With a deadline looming to increase the federal debt ceiling, congressional Republicans are getting ready for a showdown with the White House. Members of the Obama administration are warning if the GOP refuses to raise the $14 trillion limit, government will come to a screeching halt, immediately defaulting on its debt. “Not necessarily,” says Tulane economics professor Steven Sheffrin.
“No one's really envisioning that. It's purely a bargaining strategy,” says Sheffrin, who also is executive director of the Murphy Institute.
In 1917, Congress put a cap the amount of debt the federal government can legally borrow the debt ceiling. Since the ceiling was implemented, Congress has voted to raise the cap 74 times.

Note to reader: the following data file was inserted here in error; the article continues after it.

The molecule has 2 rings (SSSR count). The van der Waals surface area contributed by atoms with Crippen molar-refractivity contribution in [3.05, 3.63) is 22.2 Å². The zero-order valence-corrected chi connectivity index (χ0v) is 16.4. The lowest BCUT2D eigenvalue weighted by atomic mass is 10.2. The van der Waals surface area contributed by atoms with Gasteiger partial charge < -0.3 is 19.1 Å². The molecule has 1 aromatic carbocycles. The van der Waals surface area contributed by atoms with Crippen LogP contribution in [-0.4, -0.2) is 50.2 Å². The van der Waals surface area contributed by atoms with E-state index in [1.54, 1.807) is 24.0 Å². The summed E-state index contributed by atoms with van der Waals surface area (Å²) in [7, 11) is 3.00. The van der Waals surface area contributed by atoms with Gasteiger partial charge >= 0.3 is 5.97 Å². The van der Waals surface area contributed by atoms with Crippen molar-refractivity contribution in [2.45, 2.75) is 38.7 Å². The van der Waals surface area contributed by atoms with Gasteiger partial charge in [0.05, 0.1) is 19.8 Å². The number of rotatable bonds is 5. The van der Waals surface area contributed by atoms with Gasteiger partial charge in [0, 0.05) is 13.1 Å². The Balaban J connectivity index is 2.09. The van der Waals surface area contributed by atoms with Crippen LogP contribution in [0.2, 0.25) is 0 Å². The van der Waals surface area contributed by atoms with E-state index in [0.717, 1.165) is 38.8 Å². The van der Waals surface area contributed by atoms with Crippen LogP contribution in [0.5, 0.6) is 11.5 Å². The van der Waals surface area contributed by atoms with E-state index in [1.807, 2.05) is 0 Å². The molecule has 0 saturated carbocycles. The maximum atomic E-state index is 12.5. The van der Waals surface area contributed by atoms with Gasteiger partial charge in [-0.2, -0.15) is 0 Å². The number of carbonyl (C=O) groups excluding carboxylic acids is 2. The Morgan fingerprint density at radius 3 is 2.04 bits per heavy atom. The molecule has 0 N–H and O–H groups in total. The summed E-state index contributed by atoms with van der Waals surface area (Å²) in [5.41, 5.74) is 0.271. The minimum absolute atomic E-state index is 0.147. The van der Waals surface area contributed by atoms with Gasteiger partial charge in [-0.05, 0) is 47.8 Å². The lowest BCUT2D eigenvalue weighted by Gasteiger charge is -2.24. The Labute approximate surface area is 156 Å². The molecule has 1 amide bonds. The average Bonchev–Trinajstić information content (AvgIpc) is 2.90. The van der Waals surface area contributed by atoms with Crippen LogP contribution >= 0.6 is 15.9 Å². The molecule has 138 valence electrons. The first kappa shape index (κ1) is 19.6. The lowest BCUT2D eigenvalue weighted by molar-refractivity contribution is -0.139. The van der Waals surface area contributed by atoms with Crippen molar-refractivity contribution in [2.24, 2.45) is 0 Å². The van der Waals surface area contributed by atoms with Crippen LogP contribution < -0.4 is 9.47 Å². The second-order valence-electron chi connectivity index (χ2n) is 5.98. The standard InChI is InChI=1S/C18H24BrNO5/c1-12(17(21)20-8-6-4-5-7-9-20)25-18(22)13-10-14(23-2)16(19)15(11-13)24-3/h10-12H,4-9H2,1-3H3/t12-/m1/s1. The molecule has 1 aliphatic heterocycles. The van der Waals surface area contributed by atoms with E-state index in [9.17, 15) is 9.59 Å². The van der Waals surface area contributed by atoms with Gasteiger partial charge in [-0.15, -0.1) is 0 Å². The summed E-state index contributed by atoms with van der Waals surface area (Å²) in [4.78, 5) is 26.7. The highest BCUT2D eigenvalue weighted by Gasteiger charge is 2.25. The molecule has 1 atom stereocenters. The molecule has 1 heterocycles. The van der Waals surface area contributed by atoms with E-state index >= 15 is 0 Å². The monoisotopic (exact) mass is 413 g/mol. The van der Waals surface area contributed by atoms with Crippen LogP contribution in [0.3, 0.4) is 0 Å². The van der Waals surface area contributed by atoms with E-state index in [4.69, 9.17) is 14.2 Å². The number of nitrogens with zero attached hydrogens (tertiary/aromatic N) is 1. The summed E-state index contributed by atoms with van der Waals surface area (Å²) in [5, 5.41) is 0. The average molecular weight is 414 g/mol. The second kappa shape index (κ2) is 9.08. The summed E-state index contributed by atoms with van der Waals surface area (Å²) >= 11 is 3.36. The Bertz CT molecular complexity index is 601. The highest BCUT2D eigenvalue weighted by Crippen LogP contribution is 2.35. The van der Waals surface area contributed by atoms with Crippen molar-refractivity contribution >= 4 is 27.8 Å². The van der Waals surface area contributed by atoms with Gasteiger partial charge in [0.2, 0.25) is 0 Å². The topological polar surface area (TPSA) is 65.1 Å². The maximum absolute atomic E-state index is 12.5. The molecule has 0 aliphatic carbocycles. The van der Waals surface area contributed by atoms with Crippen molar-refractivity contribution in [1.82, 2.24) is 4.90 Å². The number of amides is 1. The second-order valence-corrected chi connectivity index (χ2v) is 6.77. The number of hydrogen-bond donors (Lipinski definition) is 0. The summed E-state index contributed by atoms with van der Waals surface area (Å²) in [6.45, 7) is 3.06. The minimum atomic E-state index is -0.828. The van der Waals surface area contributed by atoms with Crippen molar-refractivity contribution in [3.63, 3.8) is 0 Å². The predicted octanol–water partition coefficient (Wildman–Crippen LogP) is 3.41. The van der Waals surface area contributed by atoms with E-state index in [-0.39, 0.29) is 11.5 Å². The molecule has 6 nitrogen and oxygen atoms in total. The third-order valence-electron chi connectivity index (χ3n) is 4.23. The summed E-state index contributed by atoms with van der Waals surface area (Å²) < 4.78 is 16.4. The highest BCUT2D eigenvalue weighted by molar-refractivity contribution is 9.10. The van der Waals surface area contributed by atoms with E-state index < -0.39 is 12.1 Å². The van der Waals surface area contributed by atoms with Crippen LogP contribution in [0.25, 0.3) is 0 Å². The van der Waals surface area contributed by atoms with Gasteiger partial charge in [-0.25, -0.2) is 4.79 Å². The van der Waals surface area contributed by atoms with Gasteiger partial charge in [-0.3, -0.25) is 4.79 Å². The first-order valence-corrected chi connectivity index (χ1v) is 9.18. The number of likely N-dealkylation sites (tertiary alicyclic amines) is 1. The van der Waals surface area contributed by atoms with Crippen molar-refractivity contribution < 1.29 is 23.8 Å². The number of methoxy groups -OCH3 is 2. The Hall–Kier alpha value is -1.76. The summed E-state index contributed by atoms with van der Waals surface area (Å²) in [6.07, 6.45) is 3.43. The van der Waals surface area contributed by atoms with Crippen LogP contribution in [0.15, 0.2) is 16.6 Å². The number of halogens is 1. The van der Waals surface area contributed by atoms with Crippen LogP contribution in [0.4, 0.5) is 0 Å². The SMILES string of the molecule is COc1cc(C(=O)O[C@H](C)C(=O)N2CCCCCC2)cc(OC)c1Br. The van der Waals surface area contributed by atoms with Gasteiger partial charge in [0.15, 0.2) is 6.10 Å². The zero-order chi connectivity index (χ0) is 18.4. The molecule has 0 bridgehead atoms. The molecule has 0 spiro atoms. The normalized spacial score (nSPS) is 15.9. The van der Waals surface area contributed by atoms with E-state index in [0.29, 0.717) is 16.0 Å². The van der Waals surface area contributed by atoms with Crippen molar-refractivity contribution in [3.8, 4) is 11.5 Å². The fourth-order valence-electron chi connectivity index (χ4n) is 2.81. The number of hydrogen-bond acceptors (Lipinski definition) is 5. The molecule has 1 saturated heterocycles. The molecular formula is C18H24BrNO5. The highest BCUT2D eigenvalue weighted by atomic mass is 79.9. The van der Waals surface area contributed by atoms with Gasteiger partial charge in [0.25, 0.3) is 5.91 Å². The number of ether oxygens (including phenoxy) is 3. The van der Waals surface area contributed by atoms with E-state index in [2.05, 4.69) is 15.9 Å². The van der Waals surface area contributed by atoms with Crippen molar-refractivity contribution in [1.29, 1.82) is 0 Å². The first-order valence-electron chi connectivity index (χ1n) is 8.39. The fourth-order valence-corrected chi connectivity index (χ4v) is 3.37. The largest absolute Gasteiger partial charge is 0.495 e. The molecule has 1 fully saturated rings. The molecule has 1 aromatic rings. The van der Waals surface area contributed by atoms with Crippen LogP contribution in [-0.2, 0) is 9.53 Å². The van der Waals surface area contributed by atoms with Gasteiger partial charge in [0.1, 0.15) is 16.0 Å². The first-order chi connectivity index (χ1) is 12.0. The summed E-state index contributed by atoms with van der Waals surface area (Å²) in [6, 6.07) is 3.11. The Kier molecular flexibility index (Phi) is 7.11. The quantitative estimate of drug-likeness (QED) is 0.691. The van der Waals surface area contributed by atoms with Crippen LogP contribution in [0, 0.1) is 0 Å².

“It's become a kind of ritual in political life,” Sheffrin says. “Over the years Congress has always kept a debt ceiling, but extended it. They keep raising it.”
Sheffrin says the hyperbole is likely to increase as the debt gets closer to the limit, which the U.S. Treasury Department estimates will happen some time between March and May. However, even if the deadline passes, the federal government will more than likely continue to function.
“The government would still pay the interest on the existing debt from tax revenue,” Sheffrin says.
While he downplays the likelihood of the government reaching the debt ceiling, Sheffrin says just coming close to it could have lasting effects. The interest rate on bonds would go up, costing the government more to service any debt it incurs. Sheffrin doesn't expect that to happen and says the specter of a shutdown will not come to pass.
“The debt ceiling will be raised. Maybe in an ugly manner, with a lot of political blood on the floor, but it will be raised within six months.”